Mathew Gibbons used the land at Stanwell Park to run small flocks of sheep and cattle. This small farm was run by the convict Jack Paid who had been assigned to Gibbons. (Adams, 2005)
Early residents worked on the construction of the railway or found work at the Helensburgh and Coalcliff coal mines.
A road from Wollongong to the Coal Cliffs was opened in 1868 but it was of very poor quality and in some sections was hardly more than a track. (Adams, 1986?)
In the late 1880's a five horse coach use to bring visitors along the dustry road to Bald Hill, Stanwell Park and along the cliff road. On the return journey all the passengers had to walk up the long road to Bald Hill.
In 1888 the first railway line to Stanwell Park was opened and the direct Wollongong to Sydney connection was completed. (Illawarra Mercury, 22/3/1984)
Stanwell Park Viaduct - Stanwell Park Creek Gorge
Location: Between Stanwell Park tunnel and Stanwell creek tunnel.
Built to span the deep gorge, it is the largest of its type in Australia. The Highest point is 215 feet and was constructed using five million bricks. It is crossed everyday by train services to and from the Illawarra. (Ali, c1981)
Lawrence Hargrave Memorial
Location: Lawrence Hargrave Memorial Park, 234/340 Otford Drive, Bald Hill
Memorial to Lawrence Hargrave - aeronautical pioneer and resident of Stanwell Park. He experimented with kites and gliders. He was known as the 'Father of Australian Aviation' and the memorial was erected in 1940. (Ali, c1981)
Lawrence Hargrave House - 'Hillcrest'
Location: Railway Crescent, Stanwell Park.
This residence was inherited by Lawrence from his brother Ralph. He built Hillcrest overlooking Stanwell Park Valley between 1876 - 1883. The residence is a single storey colonial Georgian design, made from stucco bricks. It has an iron roof, the interior wood is cedar and the fireplaces are marble. After Lawrence died the property was left to Mrs. Margaret Campbell. (Ali, c1981)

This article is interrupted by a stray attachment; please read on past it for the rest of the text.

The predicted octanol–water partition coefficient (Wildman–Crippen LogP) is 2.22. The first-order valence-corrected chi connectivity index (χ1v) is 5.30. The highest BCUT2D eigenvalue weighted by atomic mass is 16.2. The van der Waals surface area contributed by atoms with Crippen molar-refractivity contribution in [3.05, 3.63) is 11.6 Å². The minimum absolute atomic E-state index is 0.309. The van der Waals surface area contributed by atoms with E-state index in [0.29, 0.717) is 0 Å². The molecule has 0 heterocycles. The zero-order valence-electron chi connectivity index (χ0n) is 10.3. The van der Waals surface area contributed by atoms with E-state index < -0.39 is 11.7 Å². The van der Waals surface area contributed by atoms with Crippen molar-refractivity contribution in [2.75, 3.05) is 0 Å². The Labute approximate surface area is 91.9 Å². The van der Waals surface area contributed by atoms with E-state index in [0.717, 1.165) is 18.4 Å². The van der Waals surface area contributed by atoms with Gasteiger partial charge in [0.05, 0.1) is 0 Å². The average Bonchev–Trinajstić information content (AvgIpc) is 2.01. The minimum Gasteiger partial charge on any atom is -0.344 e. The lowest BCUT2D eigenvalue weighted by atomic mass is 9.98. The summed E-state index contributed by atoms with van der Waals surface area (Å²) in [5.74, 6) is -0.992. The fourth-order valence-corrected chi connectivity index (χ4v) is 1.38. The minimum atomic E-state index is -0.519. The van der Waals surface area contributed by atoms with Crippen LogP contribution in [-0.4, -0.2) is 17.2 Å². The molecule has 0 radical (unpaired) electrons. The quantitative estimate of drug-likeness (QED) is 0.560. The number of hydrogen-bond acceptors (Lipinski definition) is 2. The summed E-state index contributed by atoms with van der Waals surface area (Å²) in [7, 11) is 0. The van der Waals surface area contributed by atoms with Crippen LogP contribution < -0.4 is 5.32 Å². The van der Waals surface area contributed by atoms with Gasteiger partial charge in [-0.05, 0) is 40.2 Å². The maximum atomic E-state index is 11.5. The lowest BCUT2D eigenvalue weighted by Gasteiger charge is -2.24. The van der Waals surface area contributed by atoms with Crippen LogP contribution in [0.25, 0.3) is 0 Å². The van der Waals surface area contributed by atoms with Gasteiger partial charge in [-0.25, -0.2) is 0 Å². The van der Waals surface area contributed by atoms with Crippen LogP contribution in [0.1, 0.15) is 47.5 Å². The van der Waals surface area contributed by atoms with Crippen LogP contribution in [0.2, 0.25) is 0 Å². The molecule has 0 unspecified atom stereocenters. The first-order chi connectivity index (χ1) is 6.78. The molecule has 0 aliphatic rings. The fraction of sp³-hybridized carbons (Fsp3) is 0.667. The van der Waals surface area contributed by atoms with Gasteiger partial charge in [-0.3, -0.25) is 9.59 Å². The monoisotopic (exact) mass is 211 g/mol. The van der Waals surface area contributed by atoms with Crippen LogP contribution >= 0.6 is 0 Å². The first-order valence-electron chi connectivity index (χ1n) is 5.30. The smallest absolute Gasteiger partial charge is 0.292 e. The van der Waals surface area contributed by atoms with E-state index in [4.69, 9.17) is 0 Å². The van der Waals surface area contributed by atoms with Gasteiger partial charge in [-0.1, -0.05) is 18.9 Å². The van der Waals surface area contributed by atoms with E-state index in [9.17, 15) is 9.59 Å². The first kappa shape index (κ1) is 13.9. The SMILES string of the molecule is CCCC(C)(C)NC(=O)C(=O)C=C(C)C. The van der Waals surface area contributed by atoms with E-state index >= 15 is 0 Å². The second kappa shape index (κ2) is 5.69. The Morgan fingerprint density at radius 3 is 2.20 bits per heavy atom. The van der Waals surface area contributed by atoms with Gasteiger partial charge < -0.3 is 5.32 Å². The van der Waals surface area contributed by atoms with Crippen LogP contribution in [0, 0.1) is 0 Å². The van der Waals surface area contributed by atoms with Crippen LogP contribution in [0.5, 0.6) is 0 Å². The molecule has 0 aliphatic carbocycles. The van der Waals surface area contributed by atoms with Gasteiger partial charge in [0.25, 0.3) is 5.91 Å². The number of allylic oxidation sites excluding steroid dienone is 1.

"Stanwell Park occupies an amphitheatre shaped valley, with steep forested slopes rising 300m to the plateau." (Short, 1993) It is surrounded on three sides by the Illawarra escarpment and by the ocean to the east. Progressive development of the catchment over the years has transformed the area from a natural rainforest to an urban area.
Stanwell Park has a temperate climate with a distinct maritime influence. Summer and autumn are characterised by moderate to high temperatures, high humidity, onshore winds and peak rainfall. (Sydney Water, 1999)
As progression is made from inland towards the ocean the geology changes from quartz lithic sandstone to quartz and lithic "fluvial" sand, silt, and clay, and medium to coarse grained "marine" quartz sand with shelly layers. (Sydney Water, 1999)
Vegetation in the area includes:
- Heath - Found on the sand dunes and gentle slopes adjacent to Stanwell Park Beach
- Open Forest - occurs on the slopes and in gullies and includes species such as Blackbutt, Turpentine, Grey Ironbark and Smooth-barked Apple.
- Reedland - occurs on the margins of the southern lagoon of Stanwell Park and includes Native Reed and Swamp Oak. (Sydney Water, 1999)
There are two main creeks in the Stanwell Park area:-
- Stanwell Creek - flows through two small dams on the top of the escarpment, before flowing over the escarpment into the southern valley of Stanwell Park. The channel of the creek is steep until it reaches the southern end of Stanwell Park Beach and widens into a lagoon. The lagoon is periodically open to the ocean.
- Hargraves Creek - begins on the escarpment in scrubland adjacent to the Southern Freeway. It flows into a large rock pool and over the escarpment. It enters the sea at the northern end of Stanwell Park Beach. The mouth of the creek is periodically open to the sea. (Sydney Water, 1999)